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$20 million geothermal powerplant set to arrive on Nov. 18

November 13, 2013 by

Construction of a 3-megawatt geothermally-based power generation plant near Paisley is slated to begin this month.

According to Surprise Valley Electrification Corporation spokesman Lynn Culp, the power generation plant is pre-built and is slated for arrival on Monday, Nov. 18, for installation on the site’s foundation.

The plant utilized geothermally-heated water underground to generate steam to operate a turbine-based generator for the creation of electricity.

Piping as well as the plant’s cooling tower will be shipped as separate components and assembled on site, Culp said.

Colorado TVC, based in Fallon, Nev., is the contractor that won the bid for the project, and one of three firms that issued a bid, Culp said.

The project, estimated by Culp in overall value at $20 million, dates back about four years in development.  The target date for coming online is spring of 2014, he said.

Feasibility testing was performed by Colahan Enterprises, prior to Surprise Valley Electric’s involvement as the project developer, which commenced as of 2009, Culp said.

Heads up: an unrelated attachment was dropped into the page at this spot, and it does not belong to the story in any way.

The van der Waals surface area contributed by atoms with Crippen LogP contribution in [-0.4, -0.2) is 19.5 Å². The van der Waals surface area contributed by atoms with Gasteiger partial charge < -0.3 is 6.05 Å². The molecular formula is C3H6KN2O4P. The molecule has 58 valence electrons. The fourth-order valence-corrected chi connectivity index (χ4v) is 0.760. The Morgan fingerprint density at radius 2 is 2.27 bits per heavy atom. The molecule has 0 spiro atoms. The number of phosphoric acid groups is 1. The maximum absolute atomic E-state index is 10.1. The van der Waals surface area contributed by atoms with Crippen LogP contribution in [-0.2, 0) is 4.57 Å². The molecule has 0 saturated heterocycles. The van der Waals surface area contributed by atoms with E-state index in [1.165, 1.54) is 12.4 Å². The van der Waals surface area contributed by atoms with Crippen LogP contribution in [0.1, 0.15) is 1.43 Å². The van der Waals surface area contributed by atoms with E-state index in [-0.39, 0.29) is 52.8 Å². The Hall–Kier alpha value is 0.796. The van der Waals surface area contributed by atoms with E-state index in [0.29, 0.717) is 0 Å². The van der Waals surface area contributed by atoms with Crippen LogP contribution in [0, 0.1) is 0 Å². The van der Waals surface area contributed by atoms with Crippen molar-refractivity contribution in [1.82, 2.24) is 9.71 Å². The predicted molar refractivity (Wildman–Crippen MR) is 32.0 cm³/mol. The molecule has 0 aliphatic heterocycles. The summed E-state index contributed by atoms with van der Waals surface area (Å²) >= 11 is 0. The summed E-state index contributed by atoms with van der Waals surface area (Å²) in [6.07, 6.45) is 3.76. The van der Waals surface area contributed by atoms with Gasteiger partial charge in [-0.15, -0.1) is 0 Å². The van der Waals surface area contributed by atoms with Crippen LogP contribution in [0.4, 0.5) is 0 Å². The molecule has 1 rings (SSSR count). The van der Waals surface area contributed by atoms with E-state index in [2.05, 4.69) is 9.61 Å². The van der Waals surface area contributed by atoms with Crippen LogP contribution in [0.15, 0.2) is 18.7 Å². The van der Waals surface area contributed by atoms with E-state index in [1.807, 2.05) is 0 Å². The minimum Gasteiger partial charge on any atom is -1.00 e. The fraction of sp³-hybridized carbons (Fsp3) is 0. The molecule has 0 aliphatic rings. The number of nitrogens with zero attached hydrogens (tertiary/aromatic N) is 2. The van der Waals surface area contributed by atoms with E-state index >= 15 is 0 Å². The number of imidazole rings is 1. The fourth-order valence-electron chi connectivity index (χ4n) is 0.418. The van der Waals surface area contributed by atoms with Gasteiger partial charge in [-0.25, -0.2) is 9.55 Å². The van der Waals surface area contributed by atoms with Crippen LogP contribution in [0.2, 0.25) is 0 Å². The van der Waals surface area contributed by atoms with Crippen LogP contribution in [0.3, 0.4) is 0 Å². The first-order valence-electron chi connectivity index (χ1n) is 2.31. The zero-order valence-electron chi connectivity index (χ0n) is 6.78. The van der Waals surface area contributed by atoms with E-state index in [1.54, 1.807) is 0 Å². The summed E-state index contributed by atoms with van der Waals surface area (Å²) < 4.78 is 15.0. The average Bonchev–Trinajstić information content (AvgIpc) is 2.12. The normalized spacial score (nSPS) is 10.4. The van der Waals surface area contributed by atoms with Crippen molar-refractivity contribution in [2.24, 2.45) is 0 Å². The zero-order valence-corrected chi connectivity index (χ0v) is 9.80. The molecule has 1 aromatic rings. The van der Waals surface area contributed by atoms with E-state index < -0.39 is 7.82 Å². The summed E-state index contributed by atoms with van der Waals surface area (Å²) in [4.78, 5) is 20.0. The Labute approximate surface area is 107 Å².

The plant is located on the property of Colahan Enterprises.

A power purchase agreement is currently in the works with Pacific Power, but has not yet been signed, he said.

Long-term goals include utilizing the power generated to offset costs to the Alturas, Calif.-based cooperative’s customers.

“Our goal is to be able to bring this power back to our members at some point,” Culp said.  “We don’t know what that date is, yet.”

This status affords a three-year abatement on property taxes for such economic development-based projects.

At that time, the foundation for the plant had been poured, Culp told the Commissioners, and a foundation for the plant’s cooling tower was soon to be done, as well.

Culp said a part-time maintenance position would likely be hired once operational.

“That’s what we see as our part of it, as far as employment,” he said.

Culp also said that the City of Paisley has an option for future geothermal heating usage off of the production written into the lease agreement.

Commissioner Dan Shoun said at that time that the project could potentially serve as a “launch pad” for other businesses to utilize geothermally-based energy.

A general informational meeting was held in Paisley on the evening of Tuesday, Nov. 12, to provide general updates on the project for the general public, Culp said.

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One Response to $20 million geothermal powerplant set to arrive on Nov. 18

  1. a 50 billion dollar nuke plant is one thousand times (literaly) more expensive than a geothermal plant. here is the proof and a geothermal plant requires only part time maintenance people. and no toxic waster laying around for a million years. join the anti-nuke movement today for our grand children’s sake.

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